In the Boston area, city-based bike-share is so 2016. Last year, the Metropolitan Area Planning Council announced that it would create a regional system involving more than a dozen small towns and cities. Earlier this year, it signed contracts with two private dockless bike-share operators. Now, that synched-up system has finally begun rolling out, the Boston Globe reports.
So far, the program is up and running in the towns of Malden, Everett, Chelsea, Winthrop and Arlington, all with the help of LimeBike, according to the paper. By the end of summer a total of 15 small cities will be actively participating, meaning that residents in those cities will be able to rent bikes from their smartphones or with cash and ride anywhere within the towns’ collective borders. The Massachusetts cities participating include Arlington, Bedford, Belmont, Chelsea, Everett, Malden, Medford, Melrose, Milton, Needham, Newton, Revere, Waltham, Watertown, and Winthrop.
“Dockless bike sharing brings another transportation option to residents that offers both convenience and a method to reduce one’s carbon footprint,” Arlington Town Manager Adam Chapdelaine said recently, according to the Globe. “As this new program grows we hope to find cost-efficient means to expand the region.”
Bike-share start-ups like LimeBike, Spin and Ofo are increasingly attractive to small, cash-strapped cities because, unlike the public-private partnerships built up in cities like Chicago and New York, they don’t require tax-payer funding upfront. That doesn’t mean they’re universally beloved — a number of policymakers have expressed fear that the start-ups’ venture-funded model incentivizes quick, cheap roll-outs without adequate consideration of the transportation system as a whole or equity-planning to reach already transportation-starved areas. And then there’s the fact that the systems themselves are dockless — and could potentially create a whole lot of sidewalk clutter.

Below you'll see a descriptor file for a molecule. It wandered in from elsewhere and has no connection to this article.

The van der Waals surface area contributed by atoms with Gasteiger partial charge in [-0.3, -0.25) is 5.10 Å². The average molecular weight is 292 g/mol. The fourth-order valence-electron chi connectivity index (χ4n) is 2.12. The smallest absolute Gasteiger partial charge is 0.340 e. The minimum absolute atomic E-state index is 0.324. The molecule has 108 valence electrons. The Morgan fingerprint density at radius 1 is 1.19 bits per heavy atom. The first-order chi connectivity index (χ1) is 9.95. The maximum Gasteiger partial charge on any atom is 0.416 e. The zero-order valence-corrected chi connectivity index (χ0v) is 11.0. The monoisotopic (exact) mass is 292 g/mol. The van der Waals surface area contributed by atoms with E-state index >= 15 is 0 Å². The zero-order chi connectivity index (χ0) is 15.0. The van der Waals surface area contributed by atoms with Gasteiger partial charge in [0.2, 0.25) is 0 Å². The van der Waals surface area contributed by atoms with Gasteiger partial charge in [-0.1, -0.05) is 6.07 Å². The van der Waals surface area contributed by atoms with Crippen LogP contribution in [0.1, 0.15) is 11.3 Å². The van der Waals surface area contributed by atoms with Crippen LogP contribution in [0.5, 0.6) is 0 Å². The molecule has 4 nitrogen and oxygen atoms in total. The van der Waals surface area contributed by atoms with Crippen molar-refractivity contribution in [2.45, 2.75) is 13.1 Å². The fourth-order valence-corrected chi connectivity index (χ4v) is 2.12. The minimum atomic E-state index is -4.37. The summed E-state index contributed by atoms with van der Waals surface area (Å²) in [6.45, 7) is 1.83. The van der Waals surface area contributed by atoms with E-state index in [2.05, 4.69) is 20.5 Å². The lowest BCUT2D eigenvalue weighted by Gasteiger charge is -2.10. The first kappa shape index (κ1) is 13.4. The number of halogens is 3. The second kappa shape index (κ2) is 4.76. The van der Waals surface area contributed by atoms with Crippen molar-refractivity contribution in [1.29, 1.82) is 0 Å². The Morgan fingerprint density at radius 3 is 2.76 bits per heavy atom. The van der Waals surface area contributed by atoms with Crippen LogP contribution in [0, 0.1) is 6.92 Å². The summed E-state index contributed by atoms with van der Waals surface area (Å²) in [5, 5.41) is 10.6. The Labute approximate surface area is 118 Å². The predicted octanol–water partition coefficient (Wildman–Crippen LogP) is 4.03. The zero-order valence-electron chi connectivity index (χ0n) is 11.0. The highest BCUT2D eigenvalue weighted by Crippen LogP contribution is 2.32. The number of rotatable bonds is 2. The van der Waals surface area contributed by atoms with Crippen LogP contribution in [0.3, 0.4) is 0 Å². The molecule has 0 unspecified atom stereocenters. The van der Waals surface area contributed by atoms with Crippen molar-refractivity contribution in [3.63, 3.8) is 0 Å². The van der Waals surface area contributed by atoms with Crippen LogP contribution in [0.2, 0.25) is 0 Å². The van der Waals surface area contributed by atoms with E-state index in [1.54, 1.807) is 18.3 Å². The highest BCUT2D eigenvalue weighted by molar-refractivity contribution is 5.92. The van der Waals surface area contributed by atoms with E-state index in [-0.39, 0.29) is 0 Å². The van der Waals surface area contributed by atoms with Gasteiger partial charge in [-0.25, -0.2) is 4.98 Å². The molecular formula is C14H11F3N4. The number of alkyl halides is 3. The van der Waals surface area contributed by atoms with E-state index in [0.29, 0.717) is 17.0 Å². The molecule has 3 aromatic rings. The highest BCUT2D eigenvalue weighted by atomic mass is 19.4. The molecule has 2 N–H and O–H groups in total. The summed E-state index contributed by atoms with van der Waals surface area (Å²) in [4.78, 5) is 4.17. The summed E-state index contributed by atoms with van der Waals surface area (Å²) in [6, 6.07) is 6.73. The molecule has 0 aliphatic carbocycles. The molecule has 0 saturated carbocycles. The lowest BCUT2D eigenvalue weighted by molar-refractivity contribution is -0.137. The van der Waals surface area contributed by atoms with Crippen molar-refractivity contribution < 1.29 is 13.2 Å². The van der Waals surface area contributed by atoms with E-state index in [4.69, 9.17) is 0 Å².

Still, as Marc Draisen, executive director of Metropolitan Area Planning Council, pointed out last year, the model is promising for inter-agency partnerships, particularly in suburban communities where municipalities bleed together.
“These recent rapid changes in the bike-share industry have created a unique opportunity for Boston’s suburbs to launch a large-scale regional bike-share system without having to raise large amounts of public capital,” he said at the time, according to WickedLocal Concord. “Our goal is to have high-quality bikes that will be well maintained, in a system that is easily accessible throughout the participating communities — and we want a seamless experience for riders crossing municipal lines.”
That doesn’t mean, however, that the start-ups have a patent on inter-jurisdictional partnerships. As Next City has covered, established P3s like the Bay Area’s Ford GoBike and New York’s CitiBike have also had some success with multi-city expansions.
Rachel Dovey is an award-winning freelance writer and former USC Annenberg fellow living at the northern tip of California’s Bay Area. She writes about infrastructure, water and climate change and has been published by Bust, Wired, Paste, SF Weekly, the East Bay Express and the North Bay Bohemian.